Ah, well. In a perfect, not a looking glass, world, someone would now come along and lock Andy Whitman up in a room full of old Lou Johnson 45s until he knows "There's Always Something There To Remind Me" backwards and forwards. (And knows who Lou Johnson was.) And did I say slurs? Instead of Whitman's list of Bacharach acolytes, let us merely note that Burt has been interpreted by everyone from Costello to Cooder, from Bill Frisell to the Five Blobs, from Elvis Presley to the Beatles (yes, the Beatles), from the Drifters to the Stylistics. "Walk On By," "Painted From Memory," "Check Out Time," "Baby It's You," "My Little Red Book" -- oh, God give me strength: the chords on those numbers! Brian Wilson hears them and... Smiles. (And as for Dusty Springfield, whose body is barely chilling, has Whitman ever listened to a little item called "Dusty in Memphis"?)

Andy Whitman said...

Anon, it's a crazy, unjust world, all right. For what it's worth, I think Michael Neno, who is a friend, is indeed a splendidly precise and convincing writer with knowledge, flair and impeccable taste.

I still don't like Burt Bacharach or Dusty Springfield much. I just don't like the songs. I don't like the melodies. I don't like the arrangements. I don't like the lyrics that Hal David wrote, either. Some of the titles are okay. Michael probably thinks I'm crazy, too. But what can you do? At least in our case we can enjoy one another's company, where we can sometimes be found listening to old 45s together.

Anonymous said...

Andy, it is nutty news that you are friends with Michael Neno. Perhaps HE will be the one who locks you up in that room full of old Lou Johnson 45s (once he finds some) & there will a little bit of hope for this world yet!
Because I'm a drag, I still wish you would answer two of the questions asked by him, me and others:
1. Have you ever listened to the Elvis Costello/Burt Bacharach album "Painted From Memory"? Would you be willing to do it if Michael brought it over? Would you at least check out "God Give Me Strength"? (I saw BB & EC on the tour together. A wow -- but I will never forgive BB for submerging into a medley "The Man Who Shot Liberty Valance," which is as great a Western song as John Ford's movie of the same name is a great Western movie. Please tell me you have heard THAT. It's by Gene Pitney. If you know who Gene Pitney is, you probably don't like him. Sigh.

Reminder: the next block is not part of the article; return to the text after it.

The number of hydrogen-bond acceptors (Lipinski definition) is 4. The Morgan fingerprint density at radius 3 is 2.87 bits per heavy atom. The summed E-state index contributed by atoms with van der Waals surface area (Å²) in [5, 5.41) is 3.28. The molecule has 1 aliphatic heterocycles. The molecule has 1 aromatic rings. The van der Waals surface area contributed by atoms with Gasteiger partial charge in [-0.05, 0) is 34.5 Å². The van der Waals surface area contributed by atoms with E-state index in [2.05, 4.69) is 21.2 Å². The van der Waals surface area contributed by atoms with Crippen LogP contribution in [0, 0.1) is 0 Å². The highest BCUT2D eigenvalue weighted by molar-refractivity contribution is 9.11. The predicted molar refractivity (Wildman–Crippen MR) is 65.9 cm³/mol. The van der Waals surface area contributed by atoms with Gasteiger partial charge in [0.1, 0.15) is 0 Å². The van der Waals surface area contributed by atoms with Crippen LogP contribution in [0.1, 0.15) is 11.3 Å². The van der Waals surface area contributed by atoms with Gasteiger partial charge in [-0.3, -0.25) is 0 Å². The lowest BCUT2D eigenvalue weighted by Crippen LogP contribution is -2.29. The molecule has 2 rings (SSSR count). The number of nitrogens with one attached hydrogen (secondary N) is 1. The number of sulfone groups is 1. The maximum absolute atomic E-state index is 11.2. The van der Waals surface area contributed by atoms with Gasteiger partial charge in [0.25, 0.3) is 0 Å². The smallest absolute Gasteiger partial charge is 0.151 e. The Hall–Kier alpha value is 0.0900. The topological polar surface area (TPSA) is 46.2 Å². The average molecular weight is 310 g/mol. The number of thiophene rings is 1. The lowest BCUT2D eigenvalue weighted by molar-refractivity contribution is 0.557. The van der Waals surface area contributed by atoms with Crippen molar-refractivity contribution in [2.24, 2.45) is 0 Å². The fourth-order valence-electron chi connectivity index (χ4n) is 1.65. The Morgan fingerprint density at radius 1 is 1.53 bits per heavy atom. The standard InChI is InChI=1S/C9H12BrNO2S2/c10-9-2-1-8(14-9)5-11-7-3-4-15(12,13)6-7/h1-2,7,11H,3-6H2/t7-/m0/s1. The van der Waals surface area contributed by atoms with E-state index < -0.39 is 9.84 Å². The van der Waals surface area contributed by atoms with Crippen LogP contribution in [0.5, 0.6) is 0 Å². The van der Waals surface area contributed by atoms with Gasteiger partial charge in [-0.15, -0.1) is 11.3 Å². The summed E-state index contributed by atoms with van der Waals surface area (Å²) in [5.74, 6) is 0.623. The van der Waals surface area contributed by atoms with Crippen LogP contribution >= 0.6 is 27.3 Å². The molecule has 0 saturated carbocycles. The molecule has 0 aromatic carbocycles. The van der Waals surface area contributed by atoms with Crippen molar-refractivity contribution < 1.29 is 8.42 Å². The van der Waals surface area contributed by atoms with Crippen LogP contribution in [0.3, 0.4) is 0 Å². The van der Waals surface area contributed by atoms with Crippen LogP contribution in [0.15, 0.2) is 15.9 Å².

2. Have you ever listened to the album "Dusty in Memphis"? Warren Zanes (ex-Del Fuegos, saw 'em live once) wrote AN ENTIRE BOOK about his "love affair" with THIS ONE ALBUM. Worth reading. (Accurate official synopsis: "'Dusty in Memphis,' Dusty Springfield's beautiful and bizarre magnum opus, remains as fine a hybrid of pop and rhythm and blues as has ever been made.") If you like pop or rhythm and blues, perhaps you might take a chance on it? This is the one with "Son of a Preacher Man" on it, if that helps. And if it doesn't, I don't know why I am bothering. (I thought of two MORE Bacharach fanatics who practically could not exist without him: Aretha Franklin & Smokey Robinson. Count for something?)
And finally, here are two new questions, the first multi-pronged:
4A. Ever heard the Beatles' version of "Baby, It's You"? If you received the new Beatles CDs from the company (lucky you!), check it out (preferably the mono mix). Can you dig it? I have never heard anyone deny that this is one of the great John Lennon vocals.
4B. Ever heard Smith's huge hit version of the same number, supervised anonymously by Del Shannon? (That was their whole name: Smith. Everyone thought it was Janis Joplin.) Can you dig THAT one? Can you think of any other song so solid that it could inspire two such incredibly divergent interpretations and still come out sounding so proudly magnificent? (And go on to inspire a wonderful John Sayles movie called, naturally, "Baby, It's You." Roseanna Arquette's first and best, BTW.) The same could be said about the Stranglers' and Isaac Hayes' versions of "Walk On By." Any chance at all you've heard either of those? (Bacharach, by the way, once told me that his favorite recording of the 1970s was the Temptations' "Papa Was a Rolling Stone." Nifty choice, eh?)